M Night Shyamalan’s latest film Split, is a dark and tense if not sometimes confused thriller.

Image result for split film

If anything, you have to admit that James Macavoy’s career is a diverse one. He’s kicked ass and bent bullets alongside Angelina Jolie in “Wanted”, trotted through the snowy paths of Narnia in “The Lion, The Witch and The Wardrobe”, growled endless perverse profanity’s in “Filth” and ran a school for gifted mutants in the recent “X-Men” series to name just a few of his roles. “Split” sees him suitably challenged as the character of Kevin, who in actuality has twenty-three distinct personalities, and not all of them nice.

Those with a greater understanding of psychology may find “Split”‘s narrative choices hard to swallow. Many have already taken issue with “Split” being another film that demonises people with D.I.D. (Dissociative Identity Disorder), but this is nothing new to cinema. Just take a look at “Psycho”, widely regarded as one of the greatest films of all time, or even at the literary figures of Dr. Jekyll and Mr. Hyde. If standing on somewhat shaky political ground, “Split” utilises its subject effectively for narrative tension when a suspension of disbelief is taken into account.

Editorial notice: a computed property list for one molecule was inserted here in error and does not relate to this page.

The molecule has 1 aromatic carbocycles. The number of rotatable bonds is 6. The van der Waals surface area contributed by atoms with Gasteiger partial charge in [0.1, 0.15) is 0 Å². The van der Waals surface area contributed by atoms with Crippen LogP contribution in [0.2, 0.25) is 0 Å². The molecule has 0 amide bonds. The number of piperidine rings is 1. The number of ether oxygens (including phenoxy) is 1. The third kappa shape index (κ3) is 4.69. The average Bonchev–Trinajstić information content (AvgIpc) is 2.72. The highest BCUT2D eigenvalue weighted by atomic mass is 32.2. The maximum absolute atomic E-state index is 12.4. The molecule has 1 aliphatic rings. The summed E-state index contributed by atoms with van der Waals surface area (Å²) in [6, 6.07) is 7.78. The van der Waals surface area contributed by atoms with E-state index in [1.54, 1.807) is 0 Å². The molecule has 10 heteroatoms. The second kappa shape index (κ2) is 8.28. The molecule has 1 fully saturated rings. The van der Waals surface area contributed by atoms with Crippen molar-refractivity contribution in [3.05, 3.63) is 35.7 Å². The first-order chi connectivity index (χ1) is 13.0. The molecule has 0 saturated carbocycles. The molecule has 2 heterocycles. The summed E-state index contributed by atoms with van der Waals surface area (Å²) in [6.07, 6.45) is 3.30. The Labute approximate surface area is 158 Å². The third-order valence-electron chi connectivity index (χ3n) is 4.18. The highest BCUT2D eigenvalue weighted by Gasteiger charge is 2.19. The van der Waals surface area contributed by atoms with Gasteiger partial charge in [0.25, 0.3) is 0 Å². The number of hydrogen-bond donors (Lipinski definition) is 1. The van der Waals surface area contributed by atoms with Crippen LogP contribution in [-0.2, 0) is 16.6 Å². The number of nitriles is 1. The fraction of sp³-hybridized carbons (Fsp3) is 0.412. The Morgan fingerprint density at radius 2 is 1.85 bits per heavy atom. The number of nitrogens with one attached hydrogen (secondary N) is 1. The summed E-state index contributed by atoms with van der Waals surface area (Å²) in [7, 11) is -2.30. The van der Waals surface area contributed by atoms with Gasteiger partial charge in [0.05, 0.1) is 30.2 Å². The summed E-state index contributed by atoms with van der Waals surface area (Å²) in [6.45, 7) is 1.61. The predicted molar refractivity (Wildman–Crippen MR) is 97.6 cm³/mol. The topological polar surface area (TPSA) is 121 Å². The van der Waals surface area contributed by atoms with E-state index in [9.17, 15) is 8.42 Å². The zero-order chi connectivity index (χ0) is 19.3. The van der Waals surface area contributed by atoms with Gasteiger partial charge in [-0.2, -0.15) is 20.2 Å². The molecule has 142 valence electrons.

Macavoy clearly relishes in the chance to showcase his range. Every performance is surprisingly unique, though all with a creepy edge. The film doesn’t delve into each of his personalities though we see a wide range, from Kanye West loving nine-year old Hedwig, to sinister housewife Ms. Patricia. Apparently director Shymalan directed each of the personalities separately, and this certainly translates to the screen.

Though Macavoy takes a lot upon his shoulders, the film is carried just as equally by teenage actress Anna Taylor-Joy, who was last seen in 2015’s highly original chiller “The Witch.” Her character, Casey is not your stereo-typical frightened captive and interacts well with each of Kevin’s personalities, attempting to unlock the secrets inside his troubled mind.

The film lurches forward with a fairly uneven tone, some moments comedic, before plunging us into some pretty dark truths. Though it doesn’t get there in a straight line, the film’s final act is genuinely scary and does something clever with the format. A film that will perhaps split (see what I did there?) audiences and critics alike, one thing is certain; this will surely go down as Macavoy’s most terrifying role.




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